As of October 2010, we're flirting with 1:1 parity.
And as of April 2011, we're merrily skipping around the $1.05-1.10 marks. (The key to this is that while the American economy is having trouble, the Australian economy is doing rather well—particularly as the trade in the basic minerals abundant in Australia and in demand in Asia picks up).
As of the middle of 2013, the exchange rate has dropped to below parity but still isn't bad at around US$0.90.
One of the best known examples is the German mark (not to be confused with the pre-Euro Deutsche Mark) from the interwar Weimar Republic. Destroyed by the war and without a single penny left to pay the war penalties, Germany had no choice but to run the presses until the whole debt was paid; as a result, the Mark's value collapsed, and the biggest banknote ever printed was the 100 quadrillion Mark bill, which was worth something around 24 US dollars!. When Stresemann became chancellor in 1923, the Rentenmark was issued at 1 RM = 1 trillion Marks.
At its height, one dollar traded for 420,000,000,000,000,000 marks. That's 420 billiards (long scale) or 420 quadrillion (short scale) marks!
It's a common misconception that hyperinflation was caused by the Weimar Government attempting to pay off its war debts by just printing money. The actual cause of hyperinflation was the 1923 Ruhr Crisis, when the Weimar Republic missed a payment on its war reparations, prompting a joint French-Belgian occupation of the Ruhr. The Ruhr was Germany's industrial heartland, so when the German Government called for a general strike in opposition to the French, it crippled the German economy. Cue massive hyperinflation.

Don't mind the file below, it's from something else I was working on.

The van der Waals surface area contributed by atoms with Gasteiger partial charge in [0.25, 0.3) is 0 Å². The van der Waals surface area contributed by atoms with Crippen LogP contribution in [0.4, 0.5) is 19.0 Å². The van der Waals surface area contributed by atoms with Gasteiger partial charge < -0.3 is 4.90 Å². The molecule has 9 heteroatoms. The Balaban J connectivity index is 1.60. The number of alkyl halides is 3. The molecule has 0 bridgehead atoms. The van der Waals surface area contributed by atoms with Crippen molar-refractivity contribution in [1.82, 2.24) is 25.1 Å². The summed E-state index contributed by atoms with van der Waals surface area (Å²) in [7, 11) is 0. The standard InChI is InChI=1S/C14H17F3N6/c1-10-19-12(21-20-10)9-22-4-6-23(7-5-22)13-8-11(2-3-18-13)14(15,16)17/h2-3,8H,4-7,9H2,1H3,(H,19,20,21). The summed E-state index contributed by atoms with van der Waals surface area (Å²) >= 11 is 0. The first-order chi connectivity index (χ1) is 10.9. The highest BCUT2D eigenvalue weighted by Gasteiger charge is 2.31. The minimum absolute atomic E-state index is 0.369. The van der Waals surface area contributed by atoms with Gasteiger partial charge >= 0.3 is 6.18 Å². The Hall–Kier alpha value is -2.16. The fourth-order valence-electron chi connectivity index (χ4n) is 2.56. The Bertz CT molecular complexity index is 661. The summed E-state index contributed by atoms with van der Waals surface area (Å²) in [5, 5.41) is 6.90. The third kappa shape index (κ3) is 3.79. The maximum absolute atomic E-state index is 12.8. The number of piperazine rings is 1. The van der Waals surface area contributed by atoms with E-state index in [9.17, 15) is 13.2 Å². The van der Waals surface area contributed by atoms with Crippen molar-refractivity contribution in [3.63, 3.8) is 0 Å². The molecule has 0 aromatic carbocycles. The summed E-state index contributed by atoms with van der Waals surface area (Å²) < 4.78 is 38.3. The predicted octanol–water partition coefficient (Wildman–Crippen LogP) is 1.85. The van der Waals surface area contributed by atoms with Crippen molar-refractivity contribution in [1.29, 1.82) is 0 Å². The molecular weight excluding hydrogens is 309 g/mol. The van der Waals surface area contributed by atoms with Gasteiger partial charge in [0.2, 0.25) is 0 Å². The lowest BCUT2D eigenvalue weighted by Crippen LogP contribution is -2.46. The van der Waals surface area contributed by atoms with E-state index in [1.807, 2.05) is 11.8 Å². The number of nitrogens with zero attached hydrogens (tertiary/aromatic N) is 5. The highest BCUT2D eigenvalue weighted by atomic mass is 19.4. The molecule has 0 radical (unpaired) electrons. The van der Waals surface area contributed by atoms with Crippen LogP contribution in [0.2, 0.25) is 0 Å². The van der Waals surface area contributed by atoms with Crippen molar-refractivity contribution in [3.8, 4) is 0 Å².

There is a famous image◊ of a woman feeding the stove with money, since it's worth less than firewood. Money was also used as wallpaper◊.
There is a popular urban legend (attributed to many times and places) about two women who try buying bread at a bakery. They had a huge pile of worthless Marks in a wheelbarrow outside. When they went back out someone had stolen the wheelbarrow but left the money on the floor.
Another one involves someone going into a restaurant and ordering an egg and coffee, which was (say) 7,000 marks. An hour later, when the bill came, the price had risen to 10,000.
Or the sad story of a German family who sold their house to emigrate to America. When they arrived in Hamburg, they had to find out that not only was the money for their house not enough to pay the ticket to the US, but not even enough for the train ticket back to their hometown.
There are stamps that still exist that are for the postage of 20 billion Marks (actually 20 milliard, due to differences in how the US and Europe calculate one billion, but it is still an unimaginably huge number to mail a letter...) So many of them were printed and so few were actually used that you can get mint uncancelled specimens for little more than a song, but a genuinelly cancelled and postally-used one could set you back a pretty pfennig.